Wrong. What we often get in response is distance. Which feels to many of us remarkably like rejection.
Ironically, it is the very act of showing our heart in this naked way that has the power to create that deep intimacy we long for. Scary as it may be.
I will put simply what years of reading relationship books never made clear for me, but trial and error (lots of it!) have:
If your subtle hints or outright complaints aren’t working, you need to ask for what you want. With your voice. When you frame your request positively, with no hint of complaint or disrespect, it will blow your mind how effective it is!
Here are some easy ways to make sharing your desire to connect a positive experience for both you and your partner:
1. Discover what you desire.
When you are tempted to accuse, complain, or withdraw in a sense of anticipated rejection, take it as a sign to discover what you actually desire.
This might require some deep listening—to yourself! Luckily that is a skill that sensitive people are innately good at—we are naturally attuned to what our hearts are asking of us. So use that to your advantage. Ask yourself, “What do l really want? How do I long to connect?”
There are so many ways to feel a sense of loving connection with our partner. We may desire different types of intimacy at different moments, so the answer may be different every time. And it will be unique to you. Not everyone feels most connected when snuggling, like I do.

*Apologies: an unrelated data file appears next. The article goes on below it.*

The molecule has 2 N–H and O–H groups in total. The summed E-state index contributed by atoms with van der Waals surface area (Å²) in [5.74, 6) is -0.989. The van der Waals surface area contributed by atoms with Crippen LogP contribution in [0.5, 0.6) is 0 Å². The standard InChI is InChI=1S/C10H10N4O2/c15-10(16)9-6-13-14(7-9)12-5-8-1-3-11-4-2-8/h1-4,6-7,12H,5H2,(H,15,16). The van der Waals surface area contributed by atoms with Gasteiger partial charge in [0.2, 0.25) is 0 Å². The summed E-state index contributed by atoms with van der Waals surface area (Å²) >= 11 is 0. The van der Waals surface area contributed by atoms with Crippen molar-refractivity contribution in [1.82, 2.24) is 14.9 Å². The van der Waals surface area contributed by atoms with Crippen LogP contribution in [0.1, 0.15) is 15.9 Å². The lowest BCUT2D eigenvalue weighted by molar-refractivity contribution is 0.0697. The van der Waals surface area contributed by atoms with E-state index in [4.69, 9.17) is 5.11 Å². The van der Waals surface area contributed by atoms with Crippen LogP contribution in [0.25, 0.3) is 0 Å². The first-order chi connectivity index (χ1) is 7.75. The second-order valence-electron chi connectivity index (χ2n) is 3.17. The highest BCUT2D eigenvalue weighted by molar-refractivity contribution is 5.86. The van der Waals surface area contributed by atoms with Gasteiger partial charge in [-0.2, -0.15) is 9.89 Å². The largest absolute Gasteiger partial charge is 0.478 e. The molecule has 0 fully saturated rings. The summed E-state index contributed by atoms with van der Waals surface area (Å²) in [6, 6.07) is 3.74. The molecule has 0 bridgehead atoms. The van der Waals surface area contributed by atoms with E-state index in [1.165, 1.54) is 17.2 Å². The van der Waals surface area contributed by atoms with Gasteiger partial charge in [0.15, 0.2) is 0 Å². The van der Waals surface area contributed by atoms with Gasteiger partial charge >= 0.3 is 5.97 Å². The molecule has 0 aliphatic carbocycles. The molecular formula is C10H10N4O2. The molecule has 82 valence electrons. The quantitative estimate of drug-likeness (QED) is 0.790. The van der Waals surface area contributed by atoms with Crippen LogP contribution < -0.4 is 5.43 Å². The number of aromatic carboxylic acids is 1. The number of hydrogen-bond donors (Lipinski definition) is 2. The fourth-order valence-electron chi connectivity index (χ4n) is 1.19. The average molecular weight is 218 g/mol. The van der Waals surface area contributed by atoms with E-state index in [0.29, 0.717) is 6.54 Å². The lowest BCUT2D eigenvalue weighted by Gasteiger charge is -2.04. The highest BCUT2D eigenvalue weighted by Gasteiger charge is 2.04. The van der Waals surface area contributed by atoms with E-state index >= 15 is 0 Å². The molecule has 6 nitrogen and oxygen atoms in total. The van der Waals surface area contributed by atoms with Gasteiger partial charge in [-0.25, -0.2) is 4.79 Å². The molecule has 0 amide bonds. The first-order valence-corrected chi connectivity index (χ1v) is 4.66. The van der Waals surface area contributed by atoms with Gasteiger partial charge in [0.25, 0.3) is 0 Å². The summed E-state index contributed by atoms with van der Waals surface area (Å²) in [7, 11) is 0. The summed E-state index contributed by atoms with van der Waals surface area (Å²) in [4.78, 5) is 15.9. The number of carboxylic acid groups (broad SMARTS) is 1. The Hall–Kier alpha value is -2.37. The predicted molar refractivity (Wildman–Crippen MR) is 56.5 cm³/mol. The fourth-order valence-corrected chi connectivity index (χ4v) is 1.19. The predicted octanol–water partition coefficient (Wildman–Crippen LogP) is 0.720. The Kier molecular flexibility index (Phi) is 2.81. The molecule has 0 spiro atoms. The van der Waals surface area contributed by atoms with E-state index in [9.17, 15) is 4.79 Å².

Some of us feel most close when we simply share time together engaging in activity like cooking a meal, dining out, playing a card game, hiking a mountain, etc. For some of us, receiving a gift or some words of appreciating is powerfully connecting. Having long meaningful conversations is another way I feel very close to my partner.
So take the time to discover your most pure longing for that moment. Perhaps you actually just want time to connect with yourself. But if it is a longing for intimacy with your partner, prepare to present it.
2. Do not deny or condemn your longing to connect.
Remind yourself that this longing is simply human. Trust that your desire to feel loved and loving is benevolent. In fact, it is essential for our mental, emotional, and physical health to have affectionate touch and loving attention.
Did you know that having a loving and supportive long-term relationship predicts longevity more than not being a smoker or not being obese? It’s also the single biggest predictor of overall life happiness. This is especially so for those of us with the tendency toward sensitivity.